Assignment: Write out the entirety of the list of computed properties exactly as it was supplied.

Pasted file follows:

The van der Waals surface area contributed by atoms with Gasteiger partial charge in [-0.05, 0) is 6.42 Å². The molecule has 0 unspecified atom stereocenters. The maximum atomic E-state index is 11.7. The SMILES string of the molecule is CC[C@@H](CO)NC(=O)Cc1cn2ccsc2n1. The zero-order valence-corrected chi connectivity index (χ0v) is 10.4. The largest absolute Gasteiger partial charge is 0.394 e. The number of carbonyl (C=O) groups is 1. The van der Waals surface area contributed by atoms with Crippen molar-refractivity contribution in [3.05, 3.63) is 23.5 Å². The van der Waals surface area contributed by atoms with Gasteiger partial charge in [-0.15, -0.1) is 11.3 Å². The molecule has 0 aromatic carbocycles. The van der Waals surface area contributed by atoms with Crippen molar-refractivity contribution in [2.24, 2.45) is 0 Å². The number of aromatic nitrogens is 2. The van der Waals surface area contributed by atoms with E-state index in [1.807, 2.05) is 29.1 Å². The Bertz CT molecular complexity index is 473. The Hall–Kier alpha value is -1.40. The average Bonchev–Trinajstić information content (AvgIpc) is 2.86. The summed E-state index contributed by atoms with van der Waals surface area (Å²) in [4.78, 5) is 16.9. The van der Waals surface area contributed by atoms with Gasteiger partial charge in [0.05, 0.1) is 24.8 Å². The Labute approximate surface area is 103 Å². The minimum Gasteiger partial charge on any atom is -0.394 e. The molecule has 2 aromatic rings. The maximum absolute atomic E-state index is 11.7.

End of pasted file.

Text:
The van der Waals surface area contributed by atoms with Gasteiger partial charge in [-0.05, 0) is 6.42 Å². The molecule has 0 unspecified atom stereocenters. The maximum atomic E-state index is 11.7. The SMILES string of the molecule is CC[C@@H](CO)NC(=O)Cc1cn2ccsc2n1. The zero-order valence-corrected chi connectivity index (χ0v) is 10.4. The largest absolute Gasteiger partial charge is 0.394 e. The number of carbonyl (C=O) groups is 1. The van der Waals surface area contributed by atoms with Crippen molar-refractivity contribution in [3.05, 3.63) is 23.5 Å². The van der Waals surface area contributed by atoms with Gasteiger partial charge in [-0.15, -0.1) is 11.3 Å². The molecule has 0 aromatic carbocycles. The van der Waals surface area contributed by atoms with Crippen molar-refractivity contribution in [2.24, 2.45) is 0 Å². The number of aromatic nitrogens is 2. The van der Waals surface area contributed by atoms with E-state index in [1.807, 2.05) is 29.1 Å². The Bertz CT molecular complexity index is 473. The Hall–Kier alpha value is -1.40. The average Bonchev–Trinajstić information content (AvgIpc) is 2.86. The summed E-state index contributed by atoms with van der Waals surface area (Å²) in [4.78, 5) is 16.9. The van der Waals surface area contributed by atoms with Gasteiger partial charge in [0.05, 0.1) is 24.8 Å². The Labute approximate surface area is 103 Å². The minimum Gasteiger partial charge on any atom is -0.394 e. The molecule has 2 aromatic rings. The maximum absolute atomic E-state index is 11.7.